The claims that “Ithaca” makes toward exact knowledge, and its subsequent inability to deliver on them, are intrinsic to the problem of comprehensiveness that the catechetical method seeks to overcome. Herein is the essence of self-parody - “Ithaca” unveils the fallacy of total knowledge by undermining through its “scientific” language the Socratic method employed. The minute details and technical language of the responses, in this case, actually draw attention to the questions not being asked and the answers’ lack of helpful revelation. Recent critics have returned to “Ithaca” to explore this issue of knowledge failure. Jon Hegglund reads the style of “Ithaca” as Joyce’s parody of the colonial ambition to amass the mythical knowledge of the world, what Thomas Richards has called “the imperial archive” (Hegglund 59). This is a promising interpretation, especially with its emphasis on questioning both 1) the complete possibility of full and total knowledge, wishing for which both the Empire and the Enlightenment are guilty, and 2) the appropriateness of “facts,” in general, but especially in a moment where a desire to explore these personal relationships by the questioner is buried by raw material by the answerer. Joyce was highly skeptical of any total truth claims, whether they came from religion, science, or anywhere in between, and considering this Hegglund’s reading of “Ithaca” makes complete sense. I would even extend it beyond a critique of the colonial amassment project into a criticism of useless knowledge, or knowledge for its own sake, especially when the modern culture of science threatened to take over the less easily definable area of relationships. Nevertheless, Joyce was not anti-intellectual, just attuned to the contemporary dominance of science’s clinical jargon - offensive to literary wordsmiths for its joyless tone and pretension towards exactness. “Ithaca” is frequently funny because it uses the verbal instruments of accuracy inaccurately, inappropriately, and at cross-purposes with common sense.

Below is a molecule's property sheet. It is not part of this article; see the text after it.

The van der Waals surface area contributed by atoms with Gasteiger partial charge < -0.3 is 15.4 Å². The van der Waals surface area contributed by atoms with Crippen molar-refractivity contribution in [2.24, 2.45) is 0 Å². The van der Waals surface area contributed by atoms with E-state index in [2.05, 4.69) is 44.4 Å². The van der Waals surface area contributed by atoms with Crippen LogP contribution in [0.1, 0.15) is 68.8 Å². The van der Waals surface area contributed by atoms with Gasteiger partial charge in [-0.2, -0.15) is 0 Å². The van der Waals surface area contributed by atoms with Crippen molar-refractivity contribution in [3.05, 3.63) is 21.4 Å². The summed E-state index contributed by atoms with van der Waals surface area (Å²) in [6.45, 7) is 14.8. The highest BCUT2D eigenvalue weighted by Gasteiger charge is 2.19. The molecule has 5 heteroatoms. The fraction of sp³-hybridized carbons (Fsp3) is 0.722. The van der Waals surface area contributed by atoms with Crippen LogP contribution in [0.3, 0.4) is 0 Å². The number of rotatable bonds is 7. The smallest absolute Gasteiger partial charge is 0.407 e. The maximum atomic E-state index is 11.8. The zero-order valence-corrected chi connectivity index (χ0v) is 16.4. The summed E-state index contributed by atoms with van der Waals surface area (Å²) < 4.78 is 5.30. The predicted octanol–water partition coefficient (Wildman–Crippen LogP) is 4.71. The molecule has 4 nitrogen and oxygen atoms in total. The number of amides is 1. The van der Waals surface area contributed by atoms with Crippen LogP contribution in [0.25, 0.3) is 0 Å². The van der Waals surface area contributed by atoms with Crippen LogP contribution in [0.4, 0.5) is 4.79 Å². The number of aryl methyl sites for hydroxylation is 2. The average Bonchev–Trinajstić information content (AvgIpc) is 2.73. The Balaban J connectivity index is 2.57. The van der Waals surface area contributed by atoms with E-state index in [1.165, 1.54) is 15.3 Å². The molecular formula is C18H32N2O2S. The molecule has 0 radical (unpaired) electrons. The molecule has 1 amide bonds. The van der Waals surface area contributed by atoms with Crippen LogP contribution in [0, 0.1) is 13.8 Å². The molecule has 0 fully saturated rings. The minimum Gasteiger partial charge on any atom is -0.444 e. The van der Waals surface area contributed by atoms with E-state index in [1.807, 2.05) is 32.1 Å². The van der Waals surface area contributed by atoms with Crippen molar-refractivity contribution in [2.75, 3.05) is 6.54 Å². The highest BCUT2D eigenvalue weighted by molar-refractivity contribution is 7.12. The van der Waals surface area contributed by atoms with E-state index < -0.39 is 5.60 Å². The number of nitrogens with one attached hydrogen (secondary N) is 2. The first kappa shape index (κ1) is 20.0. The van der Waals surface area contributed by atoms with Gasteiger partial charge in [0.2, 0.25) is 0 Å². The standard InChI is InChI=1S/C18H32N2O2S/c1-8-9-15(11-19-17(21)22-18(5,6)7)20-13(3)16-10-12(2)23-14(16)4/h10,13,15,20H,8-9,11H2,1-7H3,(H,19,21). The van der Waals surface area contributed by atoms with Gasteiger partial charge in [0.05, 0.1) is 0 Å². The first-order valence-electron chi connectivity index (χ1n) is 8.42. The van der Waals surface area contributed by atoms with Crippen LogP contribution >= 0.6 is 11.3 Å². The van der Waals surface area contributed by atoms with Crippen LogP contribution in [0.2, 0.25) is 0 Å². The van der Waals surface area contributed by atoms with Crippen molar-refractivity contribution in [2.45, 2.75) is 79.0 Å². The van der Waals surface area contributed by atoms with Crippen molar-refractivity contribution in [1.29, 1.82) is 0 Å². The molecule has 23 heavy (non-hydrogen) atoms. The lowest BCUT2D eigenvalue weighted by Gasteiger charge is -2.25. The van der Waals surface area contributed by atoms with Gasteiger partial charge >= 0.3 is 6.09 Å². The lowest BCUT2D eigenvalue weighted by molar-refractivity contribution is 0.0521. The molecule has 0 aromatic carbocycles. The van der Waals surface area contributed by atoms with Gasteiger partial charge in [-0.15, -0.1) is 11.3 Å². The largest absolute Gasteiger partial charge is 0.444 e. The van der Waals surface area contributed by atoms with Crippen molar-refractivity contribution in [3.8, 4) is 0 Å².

At any rate, due to the pretentiously thorough mode of information-gathering here employed, one neither searches for nor finds quite what one is looking for. A charged instance where there appears to be a simple answer is radically reductive, if fundamentally accurate. The question “What two temperaments did they individually represent?” correlates Bloom and Stephen simply to “The scientific. The artistic” (U 17.559-560). “Ithaca” is too much of not enough. It attempts to break down difficult, variable ideas into concrete categories, which, though difficult in their own ways, approach factual infallibility but emotional incompleteness. These are correct answers, mostly, but not the right answers. “What the catechism of ‘Ithaca’ parodies is not the idea of relationship but the idea of a system that purports to halt the play of potential relationships,” Karen Lawrence says. “All sorts of relationships do exist in unexpected places - coincidences, repetitions, puns - but these ‘facts’ cannot be reduced to a schema” (195). “Ithaca” highlights the imperfection of knowledge-gathering from a schematic standpoint, but it does so without abandoning the characters who are there at a distance. And with the shape of the episode centered on the imprecision of facts as wisdom, it is appropriate that much of the subject matter and development of the characters has to do with the way they deal with their own self-cultivational limitations.